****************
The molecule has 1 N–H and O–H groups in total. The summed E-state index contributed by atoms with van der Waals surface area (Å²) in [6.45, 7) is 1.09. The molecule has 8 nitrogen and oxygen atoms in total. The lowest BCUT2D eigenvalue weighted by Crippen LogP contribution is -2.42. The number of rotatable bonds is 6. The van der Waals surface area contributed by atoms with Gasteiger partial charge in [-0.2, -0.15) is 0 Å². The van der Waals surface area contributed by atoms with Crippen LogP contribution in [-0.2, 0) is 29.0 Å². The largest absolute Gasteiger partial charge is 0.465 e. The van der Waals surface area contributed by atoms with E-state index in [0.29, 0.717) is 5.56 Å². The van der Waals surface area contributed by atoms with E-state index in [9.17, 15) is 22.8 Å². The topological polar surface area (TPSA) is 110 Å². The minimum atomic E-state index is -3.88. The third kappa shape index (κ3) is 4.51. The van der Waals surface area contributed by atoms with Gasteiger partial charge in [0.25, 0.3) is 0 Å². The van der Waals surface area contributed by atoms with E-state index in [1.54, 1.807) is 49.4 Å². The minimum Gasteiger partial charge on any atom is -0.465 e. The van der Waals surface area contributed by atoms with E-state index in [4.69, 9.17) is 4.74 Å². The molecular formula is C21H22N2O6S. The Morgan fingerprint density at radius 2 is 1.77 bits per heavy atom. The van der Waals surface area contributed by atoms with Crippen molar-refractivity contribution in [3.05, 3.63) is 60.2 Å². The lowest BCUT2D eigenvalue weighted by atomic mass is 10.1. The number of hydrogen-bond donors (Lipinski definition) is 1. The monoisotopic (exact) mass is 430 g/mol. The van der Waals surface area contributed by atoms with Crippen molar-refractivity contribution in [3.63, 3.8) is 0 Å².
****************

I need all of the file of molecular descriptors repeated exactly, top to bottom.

The molecule has 1 N–H and O–H groups in total. The summed E-state index contributed by atoms with van der Waals surface area (Å²) in [6.45, 7) is 1.09. The molecule has 8 nitrogen and oxygen atoms in total. The lowest BCUT2D eigenvalue weighted by Crippen LogP contribution is -2.42. The number of rotatable bonds is 6. The van der Waals surface area contributed by atoms with Gasteiger partial charge in [-0.2, -0.15) is 0 Å². The van der Waals surface area contributed by atoms with Crippen LogP contribution in [-0.2, 0) is 29.0 Å². The largest absolute Gasteiger partial charge is 0.465 e. The van der Waals surface area contributed by atoms with E-state index in [0.29, 0.717) is 5.56 Å². The van der Waals surface area contributed by atoms with E-state index in [9.17, 15) is 22.8 Å². The topological polar surface area (TPSA) is 110 Å². The minimum atomic E-state index is -3.88. The third kappa shape index (κ3) is 4.51. The van der Waals surface area contributed by atoms with Gasteiger partial charge in [0.25, 0.3) is 0 Å². The van der Waals surface area contributed by atoms with E-state index in [1.54, 1.807) is 49.4 Å². The minimum Gasteiger partial charge on any atom is -0.465 e. The van der Waals surface area contributed by atoms with E-state index in [4.69, 9.17) is 4.74 Å². The molecular formula is C21H22N2O6S. The Morgan fingerprint density at radius 2 is 1.77 bits per heavy atom. The van der Waals surface area contributed by atoms with Crippen molar-refractivity contribution in [3.05, 3.63) is 60.2 Å². The lowest BCUT2D eigenvalue weighted by atomic mass is 10.1. The number of hydrogen-bond donors (Lipinski definition) is 1. The monoisotopic (exact) mass is 430 g/mol. The van der Waals surface area contributed by atoms with Crippen molar-refractivity contribution in [3.63, 3.8) is 0 Å².